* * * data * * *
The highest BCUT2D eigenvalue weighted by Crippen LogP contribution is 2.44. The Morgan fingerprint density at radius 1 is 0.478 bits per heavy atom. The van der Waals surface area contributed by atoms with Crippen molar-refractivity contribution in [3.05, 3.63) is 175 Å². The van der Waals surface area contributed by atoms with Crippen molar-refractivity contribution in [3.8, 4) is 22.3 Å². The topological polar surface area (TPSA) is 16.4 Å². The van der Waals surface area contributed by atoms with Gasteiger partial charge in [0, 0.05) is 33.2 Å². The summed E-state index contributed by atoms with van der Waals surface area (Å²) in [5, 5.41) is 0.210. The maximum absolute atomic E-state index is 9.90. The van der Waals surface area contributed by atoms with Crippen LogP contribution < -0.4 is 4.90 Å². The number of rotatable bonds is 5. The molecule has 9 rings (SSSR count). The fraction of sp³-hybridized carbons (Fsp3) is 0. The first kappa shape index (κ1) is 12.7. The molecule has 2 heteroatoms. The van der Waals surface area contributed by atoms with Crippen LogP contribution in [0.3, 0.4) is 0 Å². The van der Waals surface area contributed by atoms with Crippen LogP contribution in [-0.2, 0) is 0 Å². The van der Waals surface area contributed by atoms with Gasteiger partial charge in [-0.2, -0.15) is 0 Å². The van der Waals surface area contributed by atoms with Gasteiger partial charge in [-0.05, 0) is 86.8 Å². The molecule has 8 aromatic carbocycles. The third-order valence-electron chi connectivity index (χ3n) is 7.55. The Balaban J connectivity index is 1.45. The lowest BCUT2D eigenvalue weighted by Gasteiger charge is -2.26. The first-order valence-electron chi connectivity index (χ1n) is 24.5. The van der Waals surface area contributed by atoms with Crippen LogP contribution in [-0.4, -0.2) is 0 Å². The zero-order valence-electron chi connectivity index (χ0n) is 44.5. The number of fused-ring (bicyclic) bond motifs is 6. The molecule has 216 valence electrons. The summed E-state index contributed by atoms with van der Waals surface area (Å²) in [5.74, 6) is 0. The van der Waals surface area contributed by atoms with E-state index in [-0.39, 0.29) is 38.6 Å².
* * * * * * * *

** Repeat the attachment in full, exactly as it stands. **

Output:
The highest BCUT2D eigenvalue weighted by Crippen LogP contribution is 2.44. The Morgan fingerprint density at radius 1 is 0.478 bits per heavy atom. The van der Waals surface area contributed by atoms with Crippen molar-refractivity contribution in [3.05, 3.63) is 175 Å². The van der Waals surface area contributed by atoms with Crippen molar-refractivity contribution in [3.8, 4) is 22.3 Å². The topological polar surface area (TPSA) is 16.4 Å². The van der Waals surface area contributed by atoms with Gasteiger partial charge in [0, 0.05) is 33.2 Å². The summed E-state index contributed by atoms with van der Waals surface area (Å²) in [5, 5.41) is 0.210. The maximum absolute atomic E-state index is 9.90. The van der Waals surface area contributed by atoms with Crippen LogP contribution < -0.4 is 4.90 Å². The number of rotatable bonds is 5. The molecule has 9 rings (SSSR count). The fraction of sp³-hybridized carbons (Fsp3) is 0. The first kappa shape index (κ1) is 12.7. The molecule has 2 heteroatoms. The van der Waals surface area contributed by atoms with Crippen LogP contribution in [0.3, 0.4) is 0 Å². The van der Waals surface area contributed by atoms with Crippen LogP contribution in [-0.2, 0) is 0 Å². The van der Waals surface area contributed by atoms with Gasteiger partial charge in [-0.2, -0.15) is 0 Å². The van der Waals surface area contributed by atoms with Gasteiger partial charge in [-0.05, 0) is 86.8 Å². The molecule has 8 aromatic carbocycles. The third-order valence-electron chi connectivity index (χ3n) is 7.55. The Balaban J connectivity index is 1.45. The lowest BCUT2D eigenvalue weighted by Gasteiger charge is -2.26. The first-order valence-electron chi connectivity index (χ1n) is 24.5. The van der Waals surface area contributed by atoms with Crippen LogP contribution in [-0.4, -0.2) is 0 Å². The zero-order valence-electron chi connectivity index (χ0n) is 44.5. The number of fused-ring (bicyclic) bond motifs is 6. The molecule has 216 valence electrons. The summed E-state index contributed by atoms with van der Waals surface area (Å²) in [5.74, 6) is 0. The van der Waals surface area contributed by atoms with E-state index in [-0.39, 0.29) is 38.6 Å².